The second way that Chaucer ingeniously attributed corruption to his Pardoner was though physiognomy.  In Chaucer’s time there was a well-known science of “interpreting a man’s character from a study of his features”(Duino 322).  Certain stereotypes concerning physical features were understood by all people of his time, so Chaucer used these stereotypes as symbolism in his work.  The following passage from the general prologue illustrates this well:
This Pardoner had hair as yellow as wax…and let the ends about his shoulders spread in thin clusters…and in his eyes he glittered like a hair…
[and] had a voice like a goat’s bleat. He was beardless and would never have a beard…I think he was a gelding or a mare. (Chaucer 1626-1627)
Chaucer loaded this passage with physiognomy to let his readers know what type of man this pardoner was.  First, the long thin yellow hair and high-pitched voice were symbols of a lack of manhood (Duino 322).  Second, the wide glittering eyes were a symbol of shamelessness and pride.  Thirdly, the fact that he had no facial hair not only was a symbol of a lack of manhood, but was also a symbol of sly cleverness (323).  The last line of this passage is probably the most intriguing of them all.  It suggests that the pardoner was a eunuch (someone who has either had his genitals removed).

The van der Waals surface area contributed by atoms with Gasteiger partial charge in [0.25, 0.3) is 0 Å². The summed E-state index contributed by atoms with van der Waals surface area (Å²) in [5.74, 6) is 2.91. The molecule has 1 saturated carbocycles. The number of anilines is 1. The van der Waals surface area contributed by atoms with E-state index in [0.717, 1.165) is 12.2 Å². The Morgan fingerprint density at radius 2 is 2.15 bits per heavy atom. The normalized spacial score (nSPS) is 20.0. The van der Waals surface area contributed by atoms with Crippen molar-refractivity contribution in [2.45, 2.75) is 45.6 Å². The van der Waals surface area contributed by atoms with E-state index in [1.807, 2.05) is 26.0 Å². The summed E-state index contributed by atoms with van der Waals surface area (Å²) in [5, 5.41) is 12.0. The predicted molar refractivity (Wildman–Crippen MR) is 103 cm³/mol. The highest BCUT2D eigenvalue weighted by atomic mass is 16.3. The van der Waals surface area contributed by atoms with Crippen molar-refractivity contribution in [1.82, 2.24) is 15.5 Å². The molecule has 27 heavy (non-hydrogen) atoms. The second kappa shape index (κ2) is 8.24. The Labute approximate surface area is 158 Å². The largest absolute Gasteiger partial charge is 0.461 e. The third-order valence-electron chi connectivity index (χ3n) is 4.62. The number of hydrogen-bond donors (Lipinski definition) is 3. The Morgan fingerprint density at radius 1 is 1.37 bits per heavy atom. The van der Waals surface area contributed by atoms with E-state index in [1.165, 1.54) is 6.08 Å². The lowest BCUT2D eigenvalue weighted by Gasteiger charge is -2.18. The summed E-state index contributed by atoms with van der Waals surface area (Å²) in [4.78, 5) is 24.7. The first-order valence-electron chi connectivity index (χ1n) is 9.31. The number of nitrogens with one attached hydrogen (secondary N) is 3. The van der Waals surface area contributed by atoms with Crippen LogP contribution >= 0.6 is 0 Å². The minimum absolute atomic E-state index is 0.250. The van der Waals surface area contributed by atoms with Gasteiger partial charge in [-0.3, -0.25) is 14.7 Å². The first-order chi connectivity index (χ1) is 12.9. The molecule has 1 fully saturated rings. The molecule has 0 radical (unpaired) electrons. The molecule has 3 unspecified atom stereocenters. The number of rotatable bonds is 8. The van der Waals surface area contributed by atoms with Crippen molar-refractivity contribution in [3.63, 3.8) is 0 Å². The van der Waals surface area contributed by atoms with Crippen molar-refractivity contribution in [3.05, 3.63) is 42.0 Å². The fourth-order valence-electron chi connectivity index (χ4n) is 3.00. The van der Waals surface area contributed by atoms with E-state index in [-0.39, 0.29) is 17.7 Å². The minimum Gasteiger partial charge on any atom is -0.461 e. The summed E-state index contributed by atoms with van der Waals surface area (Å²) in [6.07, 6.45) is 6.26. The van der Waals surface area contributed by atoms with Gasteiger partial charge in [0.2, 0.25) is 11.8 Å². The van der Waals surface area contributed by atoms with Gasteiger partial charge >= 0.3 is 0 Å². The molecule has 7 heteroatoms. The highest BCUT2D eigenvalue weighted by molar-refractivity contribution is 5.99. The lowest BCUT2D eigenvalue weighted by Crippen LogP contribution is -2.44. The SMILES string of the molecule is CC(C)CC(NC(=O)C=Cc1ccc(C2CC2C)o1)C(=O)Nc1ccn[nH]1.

By making the Pardoner a eunuch, Chaucer accomplished his goal of writing with deeper meaning and symbolism while maintaining an entertaining work one again.  The effect of this on his audience was one of disgust and intrigue, but Chaucer had other intentions that stemmed from Biblical text.  The Bible mentions two types of eunuchs: those who became eunuchs for spiritual reasons, and those who became eunuchs unspiritual reasons.  The first type of eunuch sought to cut themselves off from worldly desires.  If a member of the church was to be a eunuch, this was the only acceptable type.  In fact Deuteronomy 23:1 condemns unspiritual eunuchs by commanding, “No on who had been emasculated by crushing or cutting may enter the assembly of God” (Santa Biblia 247).  However, the audience knows that the Pardoner is not a spiritual man, so it certainly was not for spiritual reasons.  It can be assumed, however, that the Pardoner cut off his genitals because he was a very distorted individual who secretly wished to be a female.  In attempt to keep this a secret, the Pardoner interrupts the Wife of Bath’s prologue to announce that he desires to have a wench in every town (Helterman 2).  Later the reader realizes this was simply a cover up when the Pardoner sings a “song of carnal, rather than spiritual, love” to the Summoner (Miller 182).  To Chaucer this was the ultimate of hypocrisies.  A eunuch who was, according to the Old Testament, not even supposed to be allowed in church, he made a leader of the church.  Also, a spiritual eunuch chooses to cut himself off from temporal desires, but Chaucer’s Pardoner choose to cut himself off from spiritual desires.  These underlying messages of hypocrisy give the educated reader an idea of Chaucer’s personal views of some of the pardoner’s in the church.  Also, the manner in which Chaucer used both obvious character flaws of the Pardoner, and deeper hypocrisies of his nature, show the depth and genius of his writing.